[14 May 2013] -- Ghana held its most recent National Urban Forum April 30, the first since President John Mahama announced a new National Urban Policy 28 March 2013.
The Forum is one of the activities funded through the Cities Alliance Country Programme in Ghana.
Following closely on the announcement of the new national policy, the Forum was another indication of how the National Government is taking ownership of the urban agenda and the momentum that is building towards a positive approach to urbanisation in Ghana.
The event was hosted and organised by the Urban Development Unit (UDU) of the Ministry of Local Government and Rural Development, which is seeking to use the Forum as a platform for implementing the new policy.
The Forum was well attended, with a range of stakeholders participating: Representatives of the National Government, local authorities, District Chief Executives (mayors), organisations of the urban poor, civil society, the private sector, and traditional authorities. Media briefings were also held prior to the event.
Much of the debate at the Forum was structured around two of the major themes in the new urban policy—spatial planning/ slum upgrading and urban transport—and actionable ideas for approaching both themes.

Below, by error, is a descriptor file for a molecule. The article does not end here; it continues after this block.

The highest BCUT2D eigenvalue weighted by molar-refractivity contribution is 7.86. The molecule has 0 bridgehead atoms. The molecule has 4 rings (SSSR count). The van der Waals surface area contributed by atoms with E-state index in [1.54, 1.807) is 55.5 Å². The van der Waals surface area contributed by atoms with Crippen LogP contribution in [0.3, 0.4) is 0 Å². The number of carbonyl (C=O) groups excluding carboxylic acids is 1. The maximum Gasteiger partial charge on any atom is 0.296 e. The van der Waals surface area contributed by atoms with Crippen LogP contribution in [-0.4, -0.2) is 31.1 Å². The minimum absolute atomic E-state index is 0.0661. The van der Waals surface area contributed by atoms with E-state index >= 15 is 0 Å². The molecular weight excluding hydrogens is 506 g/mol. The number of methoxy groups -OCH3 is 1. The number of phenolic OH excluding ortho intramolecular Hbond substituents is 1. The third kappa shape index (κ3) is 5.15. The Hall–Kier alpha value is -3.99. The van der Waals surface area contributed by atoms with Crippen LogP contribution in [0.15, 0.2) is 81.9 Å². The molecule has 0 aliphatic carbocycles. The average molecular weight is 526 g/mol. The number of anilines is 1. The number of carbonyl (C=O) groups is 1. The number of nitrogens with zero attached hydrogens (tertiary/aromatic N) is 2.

Participants viewed two of four videos undertaken as part of a major urban advocacy initiative supported by the Cities Alliance and the World Bank. The four-part series, called “Fixing the Urban Mess,” documents Accra’s urbanisation challenges from various perspectives—governance, planning, transport, the role of civil society and the growth of informal settlements. The series aired on Ghana TV in 2012 as part of the Ghana Business Report programme produced by Channel Two Communications.
In the keynote address, Chairman of the National Development Planning Commission Paul Victor Obeng noted the importance of addressing Ghana’s urban challenges and stressed that urban issues have been elevated to the national level.
Also addressing the Forum was the Minister for Local Government and Rural Development, Akwasi Oppong-Fosu, who stressed the Government’s commitment to using urbanisation as a catalyst for economic growth, social development and environmental sustainability.
Providing a community perspective, Farouk Braimah of the Ghanaian NGO People’s Dialogue shared his experience with a successful slum upgrading project in the settlement of Ashaiman. Through the Slum Upgrading Facility (SUF) financed by UN-Habitat, the community was able to construct well-designed, energy efficient homes, toilets and market stalls that are managed by the local slum dwellers federation. He suggested that Ashaiman experience could serve as a model for slum upgrading in other parts of Accra.
Plans are underway to hold two additional urban forums this year.